Considering a switch to Debian - more friendly than Centos

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Considering a switch to Debian - more friendly than Centos

Postby rtcary » 2019-12-28 19:09

For the last 15 or so years, I have been running Centos on my simple server. I use it mainly to test changes to a couple of websites I maintain (PHP and MySQL). I definitely do not belong to the Linux expert group - instead, once I get it running, I know enough to run updates and make simple changes and then leave it alone. The reason I am considering a change is when I need to make any changes (updating PHP or MySQL), Centos 7 appears to have a lot of dependencies that can make these updates complex.

My hope is that Debian will be a little more user friendly. Could this be true?

\rtc
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Re: Considering a switch to Debian - more friendly than Cent

Postby arzgi » 2019-12-30 13:05

Well, what is user friendly? I used RedHat a long time ago, when there was no package management system, rpm hell was really frustrating, https://en.wikipedia.org/wiki/Dependency_hel

The core idea behind package management system is dependency between software packages. For example, if you install package A, which needs packages B, C and D to work, B, C and D are dependencies for package A. Package management system knows this. If you already had D installed previously, PMS knows this also, and will not download it again.

Debian invented package management (apt in Debian), but excellent ideas spread really fast in the open source movement, and I assume there is no main-stream linux system that has no package management. Don't know, since I only used Debian since I left RedHat behind.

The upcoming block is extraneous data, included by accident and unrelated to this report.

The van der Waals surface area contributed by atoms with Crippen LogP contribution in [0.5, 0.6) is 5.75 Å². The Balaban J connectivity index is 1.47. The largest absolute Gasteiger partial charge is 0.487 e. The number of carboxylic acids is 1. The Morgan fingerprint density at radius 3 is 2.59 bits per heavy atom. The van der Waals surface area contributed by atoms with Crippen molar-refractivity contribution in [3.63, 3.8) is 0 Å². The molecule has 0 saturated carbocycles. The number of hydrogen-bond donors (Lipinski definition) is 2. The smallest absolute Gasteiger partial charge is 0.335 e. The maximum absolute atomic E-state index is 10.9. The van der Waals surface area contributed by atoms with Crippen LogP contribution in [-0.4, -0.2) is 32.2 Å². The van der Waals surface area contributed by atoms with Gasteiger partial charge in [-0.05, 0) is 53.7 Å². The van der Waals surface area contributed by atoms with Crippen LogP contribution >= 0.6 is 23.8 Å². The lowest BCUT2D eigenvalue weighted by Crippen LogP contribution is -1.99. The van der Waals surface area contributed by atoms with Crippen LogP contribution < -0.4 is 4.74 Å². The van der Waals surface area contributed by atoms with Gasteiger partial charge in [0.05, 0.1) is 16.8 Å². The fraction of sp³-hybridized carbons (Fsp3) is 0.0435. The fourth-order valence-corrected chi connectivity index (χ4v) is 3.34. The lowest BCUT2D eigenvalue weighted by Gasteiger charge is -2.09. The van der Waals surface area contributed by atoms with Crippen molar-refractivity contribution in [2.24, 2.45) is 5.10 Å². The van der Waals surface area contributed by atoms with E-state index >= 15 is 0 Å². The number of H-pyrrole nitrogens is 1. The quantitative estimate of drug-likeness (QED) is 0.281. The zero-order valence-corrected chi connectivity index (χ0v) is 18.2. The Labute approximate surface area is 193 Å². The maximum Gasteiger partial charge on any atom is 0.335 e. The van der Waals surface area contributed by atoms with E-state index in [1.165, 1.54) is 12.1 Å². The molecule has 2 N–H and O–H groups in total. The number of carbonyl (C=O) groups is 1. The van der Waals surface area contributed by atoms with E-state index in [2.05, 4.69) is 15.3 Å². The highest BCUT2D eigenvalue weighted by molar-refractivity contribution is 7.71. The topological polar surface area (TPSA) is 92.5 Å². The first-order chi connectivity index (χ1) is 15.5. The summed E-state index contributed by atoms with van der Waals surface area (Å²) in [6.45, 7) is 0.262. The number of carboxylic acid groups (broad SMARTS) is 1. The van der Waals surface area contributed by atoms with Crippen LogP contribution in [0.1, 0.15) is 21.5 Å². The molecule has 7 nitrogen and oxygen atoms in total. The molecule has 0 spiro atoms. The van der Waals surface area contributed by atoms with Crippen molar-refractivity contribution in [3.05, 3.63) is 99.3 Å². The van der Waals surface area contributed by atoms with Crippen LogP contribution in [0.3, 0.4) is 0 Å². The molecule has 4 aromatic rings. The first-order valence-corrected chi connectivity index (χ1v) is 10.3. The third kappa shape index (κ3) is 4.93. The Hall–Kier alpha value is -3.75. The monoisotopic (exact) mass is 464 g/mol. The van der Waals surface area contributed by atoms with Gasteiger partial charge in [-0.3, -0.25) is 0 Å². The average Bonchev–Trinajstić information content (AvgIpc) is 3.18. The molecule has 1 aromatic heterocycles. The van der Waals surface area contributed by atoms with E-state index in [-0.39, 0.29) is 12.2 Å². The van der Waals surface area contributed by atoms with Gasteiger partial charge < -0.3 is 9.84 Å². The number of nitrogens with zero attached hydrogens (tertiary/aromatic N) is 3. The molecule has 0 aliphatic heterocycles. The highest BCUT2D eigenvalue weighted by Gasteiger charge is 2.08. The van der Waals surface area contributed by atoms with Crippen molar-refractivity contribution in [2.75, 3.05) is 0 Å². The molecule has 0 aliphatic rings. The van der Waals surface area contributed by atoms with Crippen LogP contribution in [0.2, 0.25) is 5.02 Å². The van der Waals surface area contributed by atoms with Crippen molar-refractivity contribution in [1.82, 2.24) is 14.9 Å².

I don't know much about Centos, and this is Debian Users Forum. So if you install stable Debian, currently Buster, and don't break it installing software outside it's own repos https://wiki.debian.org/DontBreakDebian, it works.

I'd suggest trying Debian, it's package manager apt handles dependencies really nicely.
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Re: Considering a switch to Debian - more friendly than Cent

Postby Mr. Lumbergh » 2019-12-30 21:52

rtcary wrote:For the last 15 or so years, I have been running Centos on my simple server. I use it mainly to test changes to a couple of websites I maintain (PHP and MySQL). I definitely do not belong to the Linux expert group - instead, once I get it running, I know enough to run updates and make simple changes and then leave it alone. The reason I am considering a change is when I need to make any changes (updating PHP or MySQL), Centos 7 appears to have a lot of dependencies that can make these updates complex.